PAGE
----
.
Here, $L$, and $U$ are lower and upper bounds that
constrain possible type arguments for the parameter. It is a
compile-time error if $L$ does not conform to $U$. $\pm$ is a *variance*, i.e. an optional prefix of either `+`

, or
`-`

. One or more annotations may precede the type parameter.

The names of all type parameters must be pairwise different in their enclosing type parameter clause. The scope of a type parameter includes in each case the whole type parameter clause. Therefore it is possible that a type parameter appears as part of its own bounds or the bounds of other type parameters in the same clause. However, a type parameter may not be bounded directly or indirectly by itself.

A type constructor parameter adds a nested type parameter clause to the type parameter. The most general form of a type constructor parameter is `$@a_1\ldots@a_n$ $\pm$ $t[\mathit{tps}\,]$ >: $L$ <: $U$`

.

The above scoping restrictions are generalized to the case of nested type parameter clauses, which declare higher-order type parameters. Higher-order type parameters (the type parameters of a type parameter $t$) are only visible in their immediately surrounding parameter clause (possibly including clauses at a deeper nesting level) and in the bounds of $t$. Therefore, their names must only be pairwise different from the names of other visible parameters. Since the names of higher-order type parameters are thus often irrelevant, they may be denoted with a `‘_’`

, which is nowhere visible.

###### Example

Here are some well-formed type parameter clauses:

The following type parameter clauses are illegal:

## Variance Annotations

Variance annotations indicate how instances of parameterized types vary with respect to subtyping. A ‘+’ variance indicates a covariant dependency, a ‘-’ variance indicates a contravariant dependency, and a missing variance indication indicates an invariant dependency.

A variance annotation constrains the way the annotated type variable
may appear in the type or class which binds the type parameter. In a
type definition `type $T$[$\mathit{tps}\,$] = $S$`

, or a type
declaration `type $T$[$\mathit{tps}\,$] >: $L$ <: $U$`

type parameters labeled
‘+’ must only appear in covariant position whereas
type parameters labeled ‘-’ must only appear in contravariant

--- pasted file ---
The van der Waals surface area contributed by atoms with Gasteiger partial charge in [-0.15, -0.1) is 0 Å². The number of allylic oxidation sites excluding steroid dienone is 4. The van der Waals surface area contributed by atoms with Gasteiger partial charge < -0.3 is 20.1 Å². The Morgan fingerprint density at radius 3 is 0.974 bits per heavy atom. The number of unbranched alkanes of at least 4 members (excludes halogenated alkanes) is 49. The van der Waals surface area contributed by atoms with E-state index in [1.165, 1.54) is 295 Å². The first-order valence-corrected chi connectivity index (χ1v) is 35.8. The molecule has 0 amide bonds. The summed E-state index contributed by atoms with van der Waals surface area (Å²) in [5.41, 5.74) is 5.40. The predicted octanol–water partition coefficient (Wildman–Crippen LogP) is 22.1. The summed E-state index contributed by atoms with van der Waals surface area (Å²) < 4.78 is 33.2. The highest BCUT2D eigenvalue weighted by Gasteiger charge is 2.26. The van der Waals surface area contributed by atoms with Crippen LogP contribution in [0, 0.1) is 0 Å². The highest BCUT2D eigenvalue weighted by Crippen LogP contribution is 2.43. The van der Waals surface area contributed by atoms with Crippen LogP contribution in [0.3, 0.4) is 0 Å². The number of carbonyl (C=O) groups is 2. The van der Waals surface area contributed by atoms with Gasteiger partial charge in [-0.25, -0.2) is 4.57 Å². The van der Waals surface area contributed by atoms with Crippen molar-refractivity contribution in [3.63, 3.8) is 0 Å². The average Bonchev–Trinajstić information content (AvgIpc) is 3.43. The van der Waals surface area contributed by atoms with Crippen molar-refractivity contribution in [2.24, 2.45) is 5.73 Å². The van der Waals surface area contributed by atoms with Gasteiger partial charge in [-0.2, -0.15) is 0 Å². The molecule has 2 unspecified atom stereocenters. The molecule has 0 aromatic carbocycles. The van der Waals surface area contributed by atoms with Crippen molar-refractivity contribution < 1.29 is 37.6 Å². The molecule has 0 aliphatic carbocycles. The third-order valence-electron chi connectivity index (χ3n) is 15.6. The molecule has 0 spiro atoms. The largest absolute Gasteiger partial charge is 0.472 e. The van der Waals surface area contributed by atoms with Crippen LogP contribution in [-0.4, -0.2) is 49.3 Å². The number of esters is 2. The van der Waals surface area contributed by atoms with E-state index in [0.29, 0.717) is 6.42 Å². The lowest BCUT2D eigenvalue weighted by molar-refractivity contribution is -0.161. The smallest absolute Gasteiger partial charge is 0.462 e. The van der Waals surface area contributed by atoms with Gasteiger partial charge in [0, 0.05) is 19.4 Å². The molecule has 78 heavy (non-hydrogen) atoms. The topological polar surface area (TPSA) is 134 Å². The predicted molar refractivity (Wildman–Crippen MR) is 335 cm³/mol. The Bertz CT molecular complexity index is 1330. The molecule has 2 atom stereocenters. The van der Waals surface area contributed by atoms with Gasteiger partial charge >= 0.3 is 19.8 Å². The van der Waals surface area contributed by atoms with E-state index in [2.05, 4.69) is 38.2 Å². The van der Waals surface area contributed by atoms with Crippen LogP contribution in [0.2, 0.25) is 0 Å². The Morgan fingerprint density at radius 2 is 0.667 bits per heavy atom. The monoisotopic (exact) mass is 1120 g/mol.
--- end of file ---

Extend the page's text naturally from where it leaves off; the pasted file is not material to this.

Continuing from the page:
position. Analogously, for a class definition
`class $C$[$\mathit{tps}\,$]($\mathit{ps}\,$) extends $T$ { $x$: $S$ => ...}`

,
type parameters labeled
‘+’ must only appear in covariant position in the
self type $S$ and the template $T$, whereas type
parameters labeled ‘-’ must only appear in contravariant
position.

The variance position of a type parameter in a type or template is defined as follows. Let the opposite of covariance be contravariance, and the opposite of invariance be itself. The top-level of the type or template is always in covariant position. The variance position changes at the following constructs.

- The variance position of a method parameter is the opposite of the variance position of the enclosing parameter clause.
- The variance position of a type parameter is the opposite of the variance position of the enclosing type parameter clause.
- The variance position of the lower bound of a type declaration or type parameter is the opposite of the variance position of the type declaration or parameter.
- The type of a mutable variable is always in invariant position.
- The right-hand side of a type alias is always in invariant position.
- The prefix $S$ of a type selection
`$S$#$T$`

is always in invariant position. - For a type argument $T$ of a type
`$S$[$\ldots T \ldots$ ]`

: If the corresponding type parameter is invariant, then $T$ is in invariant position. If the corresponding type parameter is contravariant, the variance position of $T$ is the opposite of the variance position of the enclosing type`$S$[$\ldots T \ldots$ ]`

.

References to the type parameters in object-private or object-protected values, types, variables, or methods of the class are not checked for their variance position. In these members the type parameter may appear anywhere without restricting its legal variance annotations.

###### Example

The following variance annotation is legal.

With this variance annotation, type instances of $P$ subtype covariantly with respect to their arguments. For instance,

If the members of $P$ are mutable variables, the same variance annotation becomes illegal.

If the mutable variables are object-private, the class definition becomes legal again:

###### Example

The following variance annotation is illegal, since $a$ appears
in contravariant position in the parameter of `append`

:

The problem can be avoided by generalizing the type of `append`

by means of a lower bound: